For someone who built robots throughout undergrad, it never occurred to May Mobility CEO Edwin Olson that he could make a career out of robotics. After two false starts as a graduate student however, Olson took to the field, finding himself out on a boat in the Mediterranean helping with an autonomous submarine and then in the California desert working on MIT’s autonomous car for the DARPA Urban Challenge.
“On the DARPA Urban Challenge competition day, we hit the ‘go’ button and the car drove off into the distance, first disappearing around a corner, then its audible beeper fading away. Six nervous hours had passed when I heard the faintest whisper of our car’s beeper, growing louder and louder. It was an amazing feeling to hear the sound of that beeper that signaled our car had completed its mission and was almost home. I’ve been chasing that feeling ever since.”
Edwin Olson graduated with his PhD from MIT in 2008 and joined the faculty at the University of Michigan to continue his work on autonomous vehicles. While at the University of Michigan, he led the winning team in the 2010 Mobile Autonomous Ground-robotic International Competition (MAGIC) by developing a team of 14 robots that semi-autonomously explored and mapped a large-scale urban environment.
He also worked with Ford on their autonomous vehicles before joining Toyota Research Institute as a co-director of autonomous driving.
While there were a number of research opportunities in robotics, the culmination of years spent in research left Edwin driven to develop autonomous technologies so they could solve real world problems.
“I’ve always been less interested in proofs of concept and more interested in solving real-world problems,” shared Edwin. “I looked around and saw all these problem domains where robots were a solution to real problems that are important to society, and that’s what led to May Mobility. How do we take the technology that we have into the world and actually generate impact and improve people’s lives with it?”
Bringing Technology with Impact to May Mobility
With transportation inequity a noted and growing issue in the United States, Edwin co-founded May Mobility in 2017, focused on developing autonomous solutions that would have an immediate impact on solving the issue in heavily affected cities.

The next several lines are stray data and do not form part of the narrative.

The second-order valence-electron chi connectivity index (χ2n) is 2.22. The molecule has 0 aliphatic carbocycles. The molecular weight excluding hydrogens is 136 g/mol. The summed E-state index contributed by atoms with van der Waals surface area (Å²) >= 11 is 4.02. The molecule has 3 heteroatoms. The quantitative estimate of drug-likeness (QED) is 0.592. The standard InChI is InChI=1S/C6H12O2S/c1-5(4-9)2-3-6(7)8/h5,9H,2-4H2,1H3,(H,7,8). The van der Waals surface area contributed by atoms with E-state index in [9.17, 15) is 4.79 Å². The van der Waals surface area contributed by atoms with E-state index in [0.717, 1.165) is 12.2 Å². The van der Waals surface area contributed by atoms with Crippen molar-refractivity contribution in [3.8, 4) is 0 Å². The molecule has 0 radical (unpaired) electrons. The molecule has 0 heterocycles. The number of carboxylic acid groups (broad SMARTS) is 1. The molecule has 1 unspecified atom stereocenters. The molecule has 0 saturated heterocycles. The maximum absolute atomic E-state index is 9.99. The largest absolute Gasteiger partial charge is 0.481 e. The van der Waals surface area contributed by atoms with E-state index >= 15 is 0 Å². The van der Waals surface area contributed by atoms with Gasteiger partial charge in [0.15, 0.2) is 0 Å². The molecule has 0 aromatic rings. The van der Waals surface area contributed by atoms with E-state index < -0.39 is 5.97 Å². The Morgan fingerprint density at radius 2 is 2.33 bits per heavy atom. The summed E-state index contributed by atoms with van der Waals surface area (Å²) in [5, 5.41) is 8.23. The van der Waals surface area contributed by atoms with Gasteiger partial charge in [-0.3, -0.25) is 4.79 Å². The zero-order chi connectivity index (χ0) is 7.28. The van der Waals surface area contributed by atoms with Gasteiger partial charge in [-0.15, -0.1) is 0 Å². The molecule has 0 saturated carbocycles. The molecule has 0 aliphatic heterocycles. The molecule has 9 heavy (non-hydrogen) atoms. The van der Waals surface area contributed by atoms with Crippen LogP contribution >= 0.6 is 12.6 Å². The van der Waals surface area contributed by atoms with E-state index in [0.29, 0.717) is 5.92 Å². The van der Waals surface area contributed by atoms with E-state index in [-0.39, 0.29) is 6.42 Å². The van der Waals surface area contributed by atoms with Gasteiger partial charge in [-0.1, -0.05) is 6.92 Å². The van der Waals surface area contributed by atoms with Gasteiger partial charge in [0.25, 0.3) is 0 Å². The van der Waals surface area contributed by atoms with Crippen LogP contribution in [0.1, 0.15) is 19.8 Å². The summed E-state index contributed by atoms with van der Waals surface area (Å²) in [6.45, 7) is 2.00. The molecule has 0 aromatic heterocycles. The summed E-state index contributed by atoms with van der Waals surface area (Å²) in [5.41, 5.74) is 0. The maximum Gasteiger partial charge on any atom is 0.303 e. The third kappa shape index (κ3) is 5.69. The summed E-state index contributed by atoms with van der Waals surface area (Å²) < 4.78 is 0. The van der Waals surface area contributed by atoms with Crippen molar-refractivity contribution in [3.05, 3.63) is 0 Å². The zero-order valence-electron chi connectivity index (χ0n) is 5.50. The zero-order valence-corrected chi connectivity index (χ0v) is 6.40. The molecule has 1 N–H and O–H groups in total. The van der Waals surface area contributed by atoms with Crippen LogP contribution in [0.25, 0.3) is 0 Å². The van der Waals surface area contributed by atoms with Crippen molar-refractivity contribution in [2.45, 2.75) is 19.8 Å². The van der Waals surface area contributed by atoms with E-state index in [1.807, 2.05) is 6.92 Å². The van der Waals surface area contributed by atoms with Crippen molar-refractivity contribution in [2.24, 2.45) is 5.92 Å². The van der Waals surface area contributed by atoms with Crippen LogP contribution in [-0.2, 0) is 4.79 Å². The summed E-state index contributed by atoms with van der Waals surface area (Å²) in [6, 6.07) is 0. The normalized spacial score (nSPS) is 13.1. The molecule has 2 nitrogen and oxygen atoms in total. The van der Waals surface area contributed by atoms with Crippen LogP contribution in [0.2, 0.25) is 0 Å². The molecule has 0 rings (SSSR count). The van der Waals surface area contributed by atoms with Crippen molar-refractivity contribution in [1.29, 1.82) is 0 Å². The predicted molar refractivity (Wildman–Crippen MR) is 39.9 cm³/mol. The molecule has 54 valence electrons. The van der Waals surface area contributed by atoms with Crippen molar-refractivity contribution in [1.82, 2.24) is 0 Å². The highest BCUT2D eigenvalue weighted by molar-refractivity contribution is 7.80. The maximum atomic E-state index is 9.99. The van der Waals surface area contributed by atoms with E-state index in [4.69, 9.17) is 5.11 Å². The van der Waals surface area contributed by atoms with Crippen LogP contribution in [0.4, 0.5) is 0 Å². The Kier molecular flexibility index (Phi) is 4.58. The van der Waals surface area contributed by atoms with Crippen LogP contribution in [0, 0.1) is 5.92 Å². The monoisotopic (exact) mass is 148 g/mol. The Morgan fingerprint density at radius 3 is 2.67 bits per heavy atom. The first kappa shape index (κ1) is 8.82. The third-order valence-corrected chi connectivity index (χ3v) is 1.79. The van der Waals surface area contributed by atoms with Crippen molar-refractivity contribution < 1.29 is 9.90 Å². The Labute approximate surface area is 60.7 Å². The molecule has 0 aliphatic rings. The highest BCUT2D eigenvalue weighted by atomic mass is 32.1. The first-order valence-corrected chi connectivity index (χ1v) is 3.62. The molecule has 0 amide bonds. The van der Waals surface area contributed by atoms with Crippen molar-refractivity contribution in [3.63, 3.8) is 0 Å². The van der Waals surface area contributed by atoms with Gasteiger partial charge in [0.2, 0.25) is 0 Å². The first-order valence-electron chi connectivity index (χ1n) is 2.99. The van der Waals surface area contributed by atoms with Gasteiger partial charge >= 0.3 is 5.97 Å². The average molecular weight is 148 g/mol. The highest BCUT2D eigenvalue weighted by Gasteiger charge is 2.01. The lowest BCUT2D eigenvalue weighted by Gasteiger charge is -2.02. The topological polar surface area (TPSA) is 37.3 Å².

“Technology without impact is pointless,” said Edwin. “Yes, it’s interesting to make and operate a driverless vehicle. But what’s even more interesting is to use that technology to provide a service that reduces congestion, makes better use of space and over time, can change the way we live in cities with green spaces and affordable housing in place of traffic jams and parking lots.”
That clarity of mission has allowed May to focus on the transportation solutions needed today rather than trying to predict what might be possible years or decades down the road. It keeps the company driven to innovate solutions that will help people get to and from school, to the grocery store, to doctors appointments and jobs.
In order to have the most immediate impact, May prioritizes communities with the greatest transportation inequities and focuses on first and last mile routes. By collaborating with community and corporate partners, May creates autonomous solutions unique to each market.
“Very poor equity exists in transportation, and it’s not for lack of trying on the community or city level,” said Edwin. “Many communities don’t have the tools they need to provide equitable and accessible transportation. That’s where May Mobility comes in – we bring new tools to the table that help them deliver transportation solutions that transform people’s lives.”
From Transactions to Transformations
After four years and more than 275,000 revenue-generating rides, what gets Edwin the most excited is hearing how May’s technologies have translated into real world changes for its riders. And despite leading a team of 200 May employees in 7 cities around the world, he remains active in solving problems and identifying mobility solutions that help transform cities.
“When you hear these stories about two-plus hour commutes being replaced with more work, more time with family or simply more time to rest, you realize we’re doing so much more than simply moving people to jobs, medical care or grocery stores. We’re expanding access to more and better opportunities that improve the daily lives, health, financial security and ultimately happiness of our riders,” said Edwin. “That’s the kind of impact that I get really excited about: hearing how what we are doing translates into better lives for everyday people.”